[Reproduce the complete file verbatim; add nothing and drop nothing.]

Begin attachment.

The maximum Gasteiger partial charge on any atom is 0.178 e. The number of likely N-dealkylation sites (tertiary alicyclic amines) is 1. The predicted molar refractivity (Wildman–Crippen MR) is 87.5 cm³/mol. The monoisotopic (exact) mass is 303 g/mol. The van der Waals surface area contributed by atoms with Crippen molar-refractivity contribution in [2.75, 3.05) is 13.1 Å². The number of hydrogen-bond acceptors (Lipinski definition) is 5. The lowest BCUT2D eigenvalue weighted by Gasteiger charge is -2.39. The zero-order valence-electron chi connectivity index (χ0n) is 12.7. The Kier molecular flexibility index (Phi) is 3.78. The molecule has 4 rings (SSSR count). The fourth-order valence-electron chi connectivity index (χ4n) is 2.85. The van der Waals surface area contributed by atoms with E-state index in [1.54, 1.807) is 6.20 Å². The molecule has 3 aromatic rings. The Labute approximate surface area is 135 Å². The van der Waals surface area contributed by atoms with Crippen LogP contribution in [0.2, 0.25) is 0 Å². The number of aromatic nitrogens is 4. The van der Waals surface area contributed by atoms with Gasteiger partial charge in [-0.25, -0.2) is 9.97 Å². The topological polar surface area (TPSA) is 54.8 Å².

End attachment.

The maximum Gasteiger partial charge on any atom is 0.178 e. The number of likely N-dealkylation sites (tertiary alicyclic amines) is 1. The predicted molar refractivity (Wildman–Crippen MR) is 87.5 cm³/mol. The monoisotopic (exact) mass is 303 g/mol. The van der Waals surface area contributed by atoms with Crippen molar-refractivity contribution in [2.75, 3.05) is 13.1 Å². The number of hydrogen-bond acceptors (Lipinski definition) is 5. The lowest BCUT2D eigenvalue weighted by Gasteiger charge is -2.39. The zero-order valence-electron chi connectivity index (χ0n) is 12.7. The Kier molecular flexibility index (Phi) is 3.78. The molecule has 4 rings (SSSR count). The fourth-order valence-electron chi connectivity index (χ4n) is 2.85. The van der Waals surface area contributed by atoms with E-state index in [1.54, 1.807) is 6.20 Å². The molecule has 3 aromatic rings. The Labute approximate surface area is 135 Å². The van der Waals surface area contributed by atoms with Crippen LogP contribution in [0.2, 0.25) is 0 Å². The number of aromatic nitrogens is 4. The van der Waals surface area contributed by atoms with Gasteiger partial charge in [-0.25, -0.2) is 9.97 Å². The topological polar surface area (TPSA) is 54.8 Å².